You may very well be one of the lucky few heading to London (or perhaps already in London) for this year’s Olympic games. Since the 2008 games, a lot has changed in the world of technology; it wasn’t until the month after the games that Android 1.0 was released. In fact, London 2012 is being called the first “social media games” and it has come with a number of official Android apps.
We’ve already take a look at how to keep up with the Olympics but you might have a more difficult job navigating your way around London. In this roundup, we’re going to take a look at a bunch of apps useful for those visiting London, even when the Olympics aren’t on.
Naturally, we need to kick this roundup off with this important app — even if you’ve probably already got installed on your phone. Maps definitely deserves an honourable mention since it’s one of the most universally useful apps.
I won’t waste your time explaining what Maps is, since it’s a Google product that you’re probably already very familiar with, but do check out this article if you’re not aware of the app’s new 3D and offline features.
London City Guide is a free app from TripAdvisor that can act as your virtual guide to the city. London City Guide will help you find all the places that are listed on TripAdvisor’s website, including restaurants, attractions and hotels. Plus, it all works offline!
This also means you get access to TripAdvisor’s millions of community-submitted reviews, to make sure you’re only heading to the best. The “Point Me There” feature helps you select a restaurant or attraction and then have your phone’s GPS get you there.
TouristEye is an offlien travel guide that lets you build a trip and then download it, so you can access your itinerary, photos, maps, bookings and more, all without needing to find a fast internet connection, an achievement that will be difficult to garner during the Olympics.
In addition to the planning features, TouristEye includes transportation maps for buses, trains and the subway, all again without needing to have an internet connection. If you’re looking for someone to plan your day for you, though, TouristEye can still pull in expert and user-created tours of shopping, food, and the like.
This app is pretty simple, helping you navigate London with a realtime map of the London Underground and information on buses and cycle hiring.
Powered by the Transport for London Journey Planner API, the built-in journey planner helps you generate a travel itinerary for your trip that can mix and match modes inluding walking, bus, main rail and subway.
This app keeps you up to date with everyone relevant to the National Rail system in the UK, including live train information showing timings and statuses, and a planner for ironing out the details of a trip you want to make. Certainly, around the time of the Olympics where public transport will be stressed, this will help you keep on top and make sure you arrive at your destination in time.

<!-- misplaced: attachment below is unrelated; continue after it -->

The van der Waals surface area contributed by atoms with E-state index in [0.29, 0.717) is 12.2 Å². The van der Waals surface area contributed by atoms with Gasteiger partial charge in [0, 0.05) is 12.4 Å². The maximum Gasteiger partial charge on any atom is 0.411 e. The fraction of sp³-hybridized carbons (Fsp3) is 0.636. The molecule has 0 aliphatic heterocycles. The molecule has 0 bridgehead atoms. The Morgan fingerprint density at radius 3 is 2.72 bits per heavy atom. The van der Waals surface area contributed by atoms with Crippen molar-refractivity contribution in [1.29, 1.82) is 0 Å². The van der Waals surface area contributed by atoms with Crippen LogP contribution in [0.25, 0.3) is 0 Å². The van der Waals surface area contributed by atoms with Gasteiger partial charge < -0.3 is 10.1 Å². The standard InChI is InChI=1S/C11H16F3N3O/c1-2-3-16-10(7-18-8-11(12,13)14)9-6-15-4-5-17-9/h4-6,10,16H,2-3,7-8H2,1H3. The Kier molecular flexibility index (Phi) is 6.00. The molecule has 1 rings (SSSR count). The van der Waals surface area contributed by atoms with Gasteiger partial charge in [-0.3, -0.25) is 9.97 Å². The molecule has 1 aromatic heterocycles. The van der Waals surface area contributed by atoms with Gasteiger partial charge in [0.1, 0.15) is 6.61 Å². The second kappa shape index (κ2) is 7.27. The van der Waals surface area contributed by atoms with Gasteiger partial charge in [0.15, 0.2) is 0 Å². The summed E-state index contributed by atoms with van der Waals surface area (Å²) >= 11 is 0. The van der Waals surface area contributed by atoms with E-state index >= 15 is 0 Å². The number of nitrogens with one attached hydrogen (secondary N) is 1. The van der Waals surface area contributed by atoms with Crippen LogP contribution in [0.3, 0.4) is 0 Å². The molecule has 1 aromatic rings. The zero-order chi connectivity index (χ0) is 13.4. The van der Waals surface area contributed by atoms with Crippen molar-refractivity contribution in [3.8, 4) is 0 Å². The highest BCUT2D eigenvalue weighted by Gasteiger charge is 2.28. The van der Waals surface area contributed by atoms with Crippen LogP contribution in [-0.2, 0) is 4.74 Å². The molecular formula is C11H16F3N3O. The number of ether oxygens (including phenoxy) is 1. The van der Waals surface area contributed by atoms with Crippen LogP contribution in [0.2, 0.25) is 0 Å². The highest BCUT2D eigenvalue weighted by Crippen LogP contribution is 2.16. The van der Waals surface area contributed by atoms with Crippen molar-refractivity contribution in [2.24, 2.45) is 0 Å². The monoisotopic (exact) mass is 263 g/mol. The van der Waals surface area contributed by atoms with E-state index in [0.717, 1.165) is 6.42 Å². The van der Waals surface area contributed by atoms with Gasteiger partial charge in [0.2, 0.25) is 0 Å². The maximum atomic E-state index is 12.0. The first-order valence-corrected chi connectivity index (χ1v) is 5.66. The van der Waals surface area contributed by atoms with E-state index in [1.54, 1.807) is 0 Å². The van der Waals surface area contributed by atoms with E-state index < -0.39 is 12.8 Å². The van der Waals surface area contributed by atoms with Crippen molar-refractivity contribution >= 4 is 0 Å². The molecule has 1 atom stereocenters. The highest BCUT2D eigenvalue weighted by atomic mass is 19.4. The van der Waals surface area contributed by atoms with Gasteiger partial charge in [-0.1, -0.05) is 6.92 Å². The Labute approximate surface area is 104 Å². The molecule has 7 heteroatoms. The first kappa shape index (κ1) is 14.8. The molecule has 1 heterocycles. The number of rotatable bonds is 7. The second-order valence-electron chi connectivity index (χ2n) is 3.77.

The London Underground app offers up a simple, easy-to-use map of the London Underground subway system alongside live service information so you can plan according to potential disruptions. Naturally, it also comes complete with offline features that allows it to work anywhere, even underground.
The Starbucks app is mainly there for managing your Starbucks card, a form of cashless payment that may have merit during the Olympics so that you don’t need worry about cash when in a Starbucks potentially stressed due to the influx of tourists to the city.
However, the app includes a store locator, allowing those in the city to easily find the nearest place to get a drink (although, we all know how common Starbucks are, so it shouldn’t be too difficult!).
Similar to the benefits of the Starbucks app, the official McDonald’s UK app will help you easily locate a nearby place to eat. You’ll also be able to get information of the restaurant, including opening times and facilities, in addition to access to the UK menu ahead of arriving at the restaurant.
(This is particularly appropriate right now as McDonald’s is a sponsor of the London 2012 Olympics.)
As it’s name suggests, this next app will help you easily locate a Wi-Fi connection, which will likely be a pretty difficult task — especially during the Olympics.
The app will scan for Wi-Fi hotspots nearby and give you easy directions to them, with the ability to filter results by location type so you can find out if you’ll be able to grab a coffee while you browse.
Yelp is a pretty self-explanatory app that helps you find business nearby, of all sorts too. With the app in tow, it should be pretty easy to find anything you need in London, and the abundance of user reviews helps you avoid the ones that might not be too great.
That’s a few of the apps we think will be most helpful for visitors to London. If you’re heading to London, or just know of a good app, share what you’re using in the comments below!